Another especially devastating characteristic of codependent relationships is the fact that the codependent partner’s emotions and self-perception become heavily reliant on the loved one’s actions and feelings. Partners in every relationship empathize with one another, but in codependent relationships, one partner is like a leaf in a tornado of the other’s mood-swings, subtle or open criticism, and (often rather selfish) needs. If you find yourself feeling like you are not in control of how you will feel or think about yourself, but your other half has all the power over you, you might be in a codependent relationship.

How does this come to be? Most commonly, a dysfunctional family of origin sets the stage for the later codependence in adult relationships. Even though women who fall into the role of a codependent partner are more commonly mentioned in popular literature, men are equally exposed to the risk of engaging in such behavior. However, similar to many other psychological problems and dilemmas, men are often reluctant to speak up about their hardships. Nonetheless, this merely deepens a problem, endangering both partners in such relationship. The codependent partner gets drained out of their physical and mental health, ambitions and friendships, but the other partner is also robbed out of the opportunity to flourish into a healthy, strong, and independent person.

How to Help Your Relationship, Yourself and Your Partner

Continuing with the same behavioral and thinking patterns in a codependent relationship is likely to lead into a constant feeling of being constrained, resentful, and psychologically and socially impoverished. Controversially, even though the partners in such relationships tend to be extremely dependent on each other, spend most of their time together, and know everything about each other, emotional intimacy problems eventually arise due to constant frustrations on both sides. The codependent partner fears their loved one’s reactions and changes behavior to evade conflicts, never feels relaxed, dreads making mistakes, and finally ends up avoiding intimacy altogether. In the end, codependency may leave behind a wrecked marriage and family, and drained partners who did not grow as individuals during their relationship.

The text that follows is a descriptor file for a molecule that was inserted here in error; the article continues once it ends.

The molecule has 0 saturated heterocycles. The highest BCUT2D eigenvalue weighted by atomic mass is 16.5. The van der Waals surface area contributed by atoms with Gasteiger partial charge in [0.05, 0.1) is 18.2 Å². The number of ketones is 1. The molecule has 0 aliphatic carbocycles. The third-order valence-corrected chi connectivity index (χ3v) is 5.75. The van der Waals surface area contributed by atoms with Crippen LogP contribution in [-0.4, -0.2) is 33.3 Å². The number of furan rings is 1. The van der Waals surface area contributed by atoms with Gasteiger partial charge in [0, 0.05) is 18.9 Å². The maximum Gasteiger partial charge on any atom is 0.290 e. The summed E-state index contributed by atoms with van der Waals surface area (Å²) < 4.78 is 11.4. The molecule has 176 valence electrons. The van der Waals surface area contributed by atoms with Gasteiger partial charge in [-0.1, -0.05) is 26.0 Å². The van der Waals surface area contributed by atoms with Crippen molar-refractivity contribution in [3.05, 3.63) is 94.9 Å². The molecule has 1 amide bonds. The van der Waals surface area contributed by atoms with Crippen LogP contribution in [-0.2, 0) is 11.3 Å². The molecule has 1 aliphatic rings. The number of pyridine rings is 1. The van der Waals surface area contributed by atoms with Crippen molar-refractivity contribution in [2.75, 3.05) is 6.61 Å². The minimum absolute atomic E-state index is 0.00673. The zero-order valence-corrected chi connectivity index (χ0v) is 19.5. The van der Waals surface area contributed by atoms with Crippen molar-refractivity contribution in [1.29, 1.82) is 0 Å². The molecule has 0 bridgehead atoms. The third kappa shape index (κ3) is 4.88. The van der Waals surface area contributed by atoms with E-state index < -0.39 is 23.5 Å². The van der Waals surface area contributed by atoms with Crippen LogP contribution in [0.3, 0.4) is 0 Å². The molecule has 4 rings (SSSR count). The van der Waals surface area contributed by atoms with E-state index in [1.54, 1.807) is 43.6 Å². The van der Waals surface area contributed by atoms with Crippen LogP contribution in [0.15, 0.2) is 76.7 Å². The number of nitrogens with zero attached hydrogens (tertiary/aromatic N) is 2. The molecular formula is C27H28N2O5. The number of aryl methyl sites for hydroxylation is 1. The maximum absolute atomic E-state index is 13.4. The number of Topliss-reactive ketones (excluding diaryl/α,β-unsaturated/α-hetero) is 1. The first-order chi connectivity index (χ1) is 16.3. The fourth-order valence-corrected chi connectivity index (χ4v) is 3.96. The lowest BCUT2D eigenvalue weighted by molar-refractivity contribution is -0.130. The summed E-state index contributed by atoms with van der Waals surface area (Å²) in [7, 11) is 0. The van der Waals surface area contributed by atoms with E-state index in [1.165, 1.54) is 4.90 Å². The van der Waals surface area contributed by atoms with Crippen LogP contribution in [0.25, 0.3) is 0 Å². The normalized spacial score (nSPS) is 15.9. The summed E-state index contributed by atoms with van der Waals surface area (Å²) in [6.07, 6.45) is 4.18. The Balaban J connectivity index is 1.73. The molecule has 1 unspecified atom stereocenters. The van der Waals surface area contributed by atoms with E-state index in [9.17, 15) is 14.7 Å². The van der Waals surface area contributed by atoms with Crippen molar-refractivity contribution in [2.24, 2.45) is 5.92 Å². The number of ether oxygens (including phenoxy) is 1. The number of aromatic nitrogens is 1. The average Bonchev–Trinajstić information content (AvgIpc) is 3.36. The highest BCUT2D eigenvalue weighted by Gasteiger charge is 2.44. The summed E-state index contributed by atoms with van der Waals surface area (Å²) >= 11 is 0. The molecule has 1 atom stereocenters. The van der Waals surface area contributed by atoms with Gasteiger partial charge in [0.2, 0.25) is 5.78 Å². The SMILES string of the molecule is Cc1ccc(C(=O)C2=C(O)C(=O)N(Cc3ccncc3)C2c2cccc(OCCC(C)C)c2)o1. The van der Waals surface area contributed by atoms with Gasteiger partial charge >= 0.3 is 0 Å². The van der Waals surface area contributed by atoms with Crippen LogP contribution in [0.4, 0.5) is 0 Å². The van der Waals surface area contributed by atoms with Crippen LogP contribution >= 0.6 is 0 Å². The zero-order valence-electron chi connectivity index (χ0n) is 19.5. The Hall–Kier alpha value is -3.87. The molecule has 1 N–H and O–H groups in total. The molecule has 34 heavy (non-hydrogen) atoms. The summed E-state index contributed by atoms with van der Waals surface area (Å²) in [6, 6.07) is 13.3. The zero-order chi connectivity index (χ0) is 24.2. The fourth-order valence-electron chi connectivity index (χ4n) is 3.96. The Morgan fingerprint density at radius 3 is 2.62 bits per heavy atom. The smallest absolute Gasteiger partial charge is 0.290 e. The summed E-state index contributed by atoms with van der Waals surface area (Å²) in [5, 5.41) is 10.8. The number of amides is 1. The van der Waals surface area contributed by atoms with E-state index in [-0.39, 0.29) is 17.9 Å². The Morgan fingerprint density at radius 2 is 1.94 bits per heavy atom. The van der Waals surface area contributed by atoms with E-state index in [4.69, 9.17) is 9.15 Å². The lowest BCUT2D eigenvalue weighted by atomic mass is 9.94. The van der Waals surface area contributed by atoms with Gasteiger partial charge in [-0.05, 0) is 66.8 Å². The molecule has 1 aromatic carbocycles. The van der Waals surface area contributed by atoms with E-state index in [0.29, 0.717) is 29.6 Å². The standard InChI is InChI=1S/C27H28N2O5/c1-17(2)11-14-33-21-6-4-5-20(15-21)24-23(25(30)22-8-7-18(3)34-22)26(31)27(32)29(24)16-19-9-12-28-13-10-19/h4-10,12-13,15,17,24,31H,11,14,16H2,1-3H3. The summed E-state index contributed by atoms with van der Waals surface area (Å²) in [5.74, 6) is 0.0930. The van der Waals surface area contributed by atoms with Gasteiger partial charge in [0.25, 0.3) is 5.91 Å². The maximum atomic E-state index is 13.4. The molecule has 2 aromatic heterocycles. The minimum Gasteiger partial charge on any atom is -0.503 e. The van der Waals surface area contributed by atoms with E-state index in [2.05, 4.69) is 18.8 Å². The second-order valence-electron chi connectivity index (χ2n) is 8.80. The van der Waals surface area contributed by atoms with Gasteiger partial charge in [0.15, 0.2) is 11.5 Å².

In order to tackle this enormously complex problem, it is of utmost importance to approach a therapist. The defining characteristics of codependent dynamics between partners make it extremely difficult to change the maladaptive patterns without an expert’s assistance.

Typically, the nature of a codependent relationship will convince the partners that nothing could be done if both don’t work on it together. Nonetheless, even if one of the partners does not want to engage in a therapy, one that does could deal with the codependency in great extent, and should not avoid asking for professional help with this endeavor.

Codependency reaches into the deepest layers of psyche, and controls the person’s profoundest fears of being abandoned, feeling unworthy, and being unloved. This is why meetings with a psychotherapist will offer a safe place to examine all those emotions and anxieties, and address them one by one, which will result in a healthier, happier, and more fulfilling life and relationship for everyone involved.